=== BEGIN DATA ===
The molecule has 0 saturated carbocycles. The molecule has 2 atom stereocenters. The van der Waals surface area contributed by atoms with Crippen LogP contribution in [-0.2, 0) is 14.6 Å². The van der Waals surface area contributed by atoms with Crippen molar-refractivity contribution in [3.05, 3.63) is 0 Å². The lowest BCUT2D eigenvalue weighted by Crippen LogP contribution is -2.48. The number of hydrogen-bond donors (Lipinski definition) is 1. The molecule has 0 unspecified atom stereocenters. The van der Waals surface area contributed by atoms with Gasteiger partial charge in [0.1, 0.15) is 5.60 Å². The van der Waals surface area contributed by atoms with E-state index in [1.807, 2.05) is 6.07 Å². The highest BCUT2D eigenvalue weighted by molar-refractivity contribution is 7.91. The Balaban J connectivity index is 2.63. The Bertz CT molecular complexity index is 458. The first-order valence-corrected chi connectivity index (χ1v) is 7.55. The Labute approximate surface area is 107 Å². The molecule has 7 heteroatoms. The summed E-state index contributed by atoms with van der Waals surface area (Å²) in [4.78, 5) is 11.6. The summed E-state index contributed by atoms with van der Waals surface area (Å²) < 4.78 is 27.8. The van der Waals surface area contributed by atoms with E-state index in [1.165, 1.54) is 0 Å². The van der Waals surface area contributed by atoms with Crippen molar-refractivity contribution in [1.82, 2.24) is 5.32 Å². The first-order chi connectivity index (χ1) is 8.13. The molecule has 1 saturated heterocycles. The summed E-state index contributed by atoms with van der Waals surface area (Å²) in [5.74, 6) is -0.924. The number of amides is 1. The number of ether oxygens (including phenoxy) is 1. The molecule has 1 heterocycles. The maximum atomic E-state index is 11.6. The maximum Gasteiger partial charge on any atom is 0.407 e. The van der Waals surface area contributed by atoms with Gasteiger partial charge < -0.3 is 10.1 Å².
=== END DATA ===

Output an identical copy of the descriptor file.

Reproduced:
The molecule has 0 saturated carbocycles. The molecule has 2 atom stereocenters. The van der Waals surface area contributed by atoms with Crippen LogP contribution in [-0.2, 0) is 14.6 Å². The van der Waals surface area contributed by atoms with Crippen molar-refractivity contribution in [3.05, 3.63) is 0 Å². The lowest BCUT2D eigenvalue weighted by Crippen LogP contribution is -2.48. The number of hydrogen-bond donors (Lipinski definition) is 1. The molecule has 0 unspecified atom stereocenters. The van der Waals surface area contributed by atoms with Gasteiger partial charge in [0.1, 0.15) is 5.60 Å². The van der Waals surface area contributed by atoms with E-state index in [1.807, 2.05) is 6.07 Å². The highest BCUT2D eigenvalue weighted by molar-refractivity contribution is 7.91. The Balaban J connectivity index is 2.63. The Bertz CT molecular complexity index is 458. The first-order valence-corrected chi connectivity index (χ1v) is 7.55. The Labute approximate surface area is 107 Å². The molecule has 7 heteroatoms. The summed E-state index contributed by atoms with van der Waals surface area (Å²) in [4.78, 5) is 11.6. The summed E-state index contributed by atoms with van der Waals surface area (Å²) < 4.78 is 27.8. The van der Waals surface area contributed by atoms with E-state index in [1.165, 1.54) is 0 Å². The van der Waals surface area contributed by atoms with Crippen molar-refractivity contribution in [1.82, 2.24) is 5.32 Å². The first-order chi connectivity index (χ1) is 8.13. The molecule has 1 saturated heterocycles. The summed E-state index contributed by atoms with van der Waals surface area (Å²) in [5.74, 6) is -0.924. The number of amides is 1. The number of ether oxygens (including phenoxy) is 1. The molecule has 1 heterocycles. The maximum atomic E-state index is 11.6. The maximum Gasteiger partial charge on any atom is 0.407 e. The van der Waals surface area contributed by atoms with Gasteiger partial charge < -0.3 is 10.1 Å².